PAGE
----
Coalbournhill Glassworks, Amblecote, Dudley MBC. Archaeological Desk-Based Assessment and Evaluation

Birmingham Archaeology, 2017

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https://doi.org/10.5284/1046262
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Birmingham Archaeology (2017) Coalbournhill Glassworks, Amblecote, Dudley MBC. Archaeological Desk-Based Assessment and Evaluation [data-set]. York: Archaeology Data Service [distributor] https://doi.org/10.5284/1046262

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Introduction

Coalbournhill Glassworks, Amblecote, Dudley MBC. Archaeological Desk-Based Assessment and Evaluation

An archaeological desk-based assessment and evaluation were undertaken for the Ruskin Mill Educational Trust at the Glassworks College, Amblecote, Stourbridge, centred on NGR SO 8968 8547. The assessment comprised a search of the readily accessible documentary and historic cartographic sources and a site walkover. The evaluation was carried out to determine the character, extent, date, state of preservation and the potential significance of any buried remains, specifically the former glasscone and ancillary structures towards the east of the site. The work was carried out in support of an application for funding to restructure the College site.

The desk-based assessment identified three zones of archaeological survival within the development site. Zone 1, which occupies the northwest corner of the site is the location of the former Coalbournbrook glassworks, which was established in the late 17th century, and which continued to produce glass until 1785. Zone 2, which forms the northeast corner of the site contains the historic core of the Coalbournhill glassworks, another late 17th-century enterprise that continued into the later 19th century. The desk-based assessment indicated high potential for the survival of below-ground archaeological remains pertaining to the glassworks in both these zones. In contrast, Zone 3, which makes up the southern portion of the site, and which was also occupied by the Coalbournhill glassworks, was not developed as early as the other two zones, becoming the focus of glass production only in the 20th century. Consequently, its main interest lies in the grade II listed Harlestones House, the residence of the glassworks owner.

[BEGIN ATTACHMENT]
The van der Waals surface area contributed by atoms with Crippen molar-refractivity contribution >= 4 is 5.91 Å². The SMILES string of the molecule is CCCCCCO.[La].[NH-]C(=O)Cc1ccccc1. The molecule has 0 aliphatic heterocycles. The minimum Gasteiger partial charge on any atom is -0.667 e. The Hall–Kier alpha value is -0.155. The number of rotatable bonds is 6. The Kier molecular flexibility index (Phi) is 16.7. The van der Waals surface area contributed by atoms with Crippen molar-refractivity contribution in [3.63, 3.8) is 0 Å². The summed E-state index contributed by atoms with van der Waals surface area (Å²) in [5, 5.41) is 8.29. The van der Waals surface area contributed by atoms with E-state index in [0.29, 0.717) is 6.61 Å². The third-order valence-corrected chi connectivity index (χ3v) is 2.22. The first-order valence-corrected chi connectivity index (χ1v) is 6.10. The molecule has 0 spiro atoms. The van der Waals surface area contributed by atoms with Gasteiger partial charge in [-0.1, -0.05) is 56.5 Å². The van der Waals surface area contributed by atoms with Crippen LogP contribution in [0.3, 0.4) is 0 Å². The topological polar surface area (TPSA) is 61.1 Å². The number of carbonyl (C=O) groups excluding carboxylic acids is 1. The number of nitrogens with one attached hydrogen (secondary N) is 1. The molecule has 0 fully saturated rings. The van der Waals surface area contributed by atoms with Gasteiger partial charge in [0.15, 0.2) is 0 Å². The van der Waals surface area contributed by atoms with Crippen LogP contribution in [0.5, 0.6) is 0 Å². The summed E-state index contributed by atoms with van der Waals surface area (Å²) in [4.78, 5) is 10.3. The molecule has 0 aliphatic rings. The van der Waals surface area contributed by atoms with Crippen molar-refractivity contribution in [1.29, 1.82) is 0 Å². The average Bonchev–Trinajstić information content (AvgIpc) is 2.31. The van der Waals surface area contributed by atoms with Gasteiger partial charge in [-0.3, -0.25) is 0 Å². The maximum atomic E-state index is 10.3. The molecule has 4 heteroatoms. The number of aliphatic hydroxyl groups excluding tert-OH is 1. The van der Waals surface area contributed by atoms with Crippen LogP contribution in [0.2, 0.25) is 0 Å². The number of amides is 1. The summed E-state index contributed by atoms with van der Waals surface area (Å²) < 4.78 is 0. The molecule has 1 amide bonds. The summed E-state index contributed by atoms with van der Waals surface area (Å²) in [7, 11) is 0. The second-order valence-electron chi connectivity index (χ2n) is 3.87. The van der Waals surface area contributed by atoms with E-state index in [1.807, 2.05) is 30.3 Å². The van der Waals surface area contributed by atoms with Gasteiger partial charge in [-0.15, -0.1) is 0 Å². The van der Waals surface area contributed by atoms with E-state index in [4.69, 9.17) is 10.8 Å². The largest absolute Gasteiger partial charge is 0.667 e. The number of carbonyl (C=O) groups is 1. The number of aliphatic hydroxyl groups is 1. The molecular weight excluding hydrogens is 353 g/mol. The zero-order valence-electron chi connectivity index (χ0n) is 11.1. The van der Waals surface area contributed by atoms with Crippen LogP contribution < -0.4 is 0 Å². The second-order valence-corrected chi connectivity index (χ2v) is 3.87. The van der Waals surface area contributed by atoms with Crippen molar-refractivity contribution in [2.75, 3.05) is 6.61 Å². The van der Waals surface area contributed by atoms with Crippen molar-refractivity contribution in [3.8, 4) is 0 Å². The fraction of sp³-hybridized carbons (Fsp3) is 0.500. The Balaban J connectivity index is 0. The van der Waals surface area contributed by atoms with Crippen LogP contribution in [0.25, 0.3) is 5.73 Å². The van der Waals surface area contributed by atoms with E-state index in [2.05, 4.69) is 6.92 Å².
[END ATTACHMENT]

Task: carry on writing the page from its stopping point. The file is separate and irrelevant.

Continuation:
The excavation of evaluation trenches in Zone 2 was undertaken to confirm the location of one of the Coalbournhill works glasscones that had been suggested by the documentary sources. The main evaluation trench, which was 23m in length by 1m wide, extended right across the cone so that both sides were revealed, thereby allowing the diameter to be calculated at in excess of 17m. Two further trenches extending north from the main trench were 7.5m and 5m long respectively. Generally, the remains were found to be in a very good state of preservation, which included the outer wall foundations, the floor surface within the cone and the firing tunnels beneath it.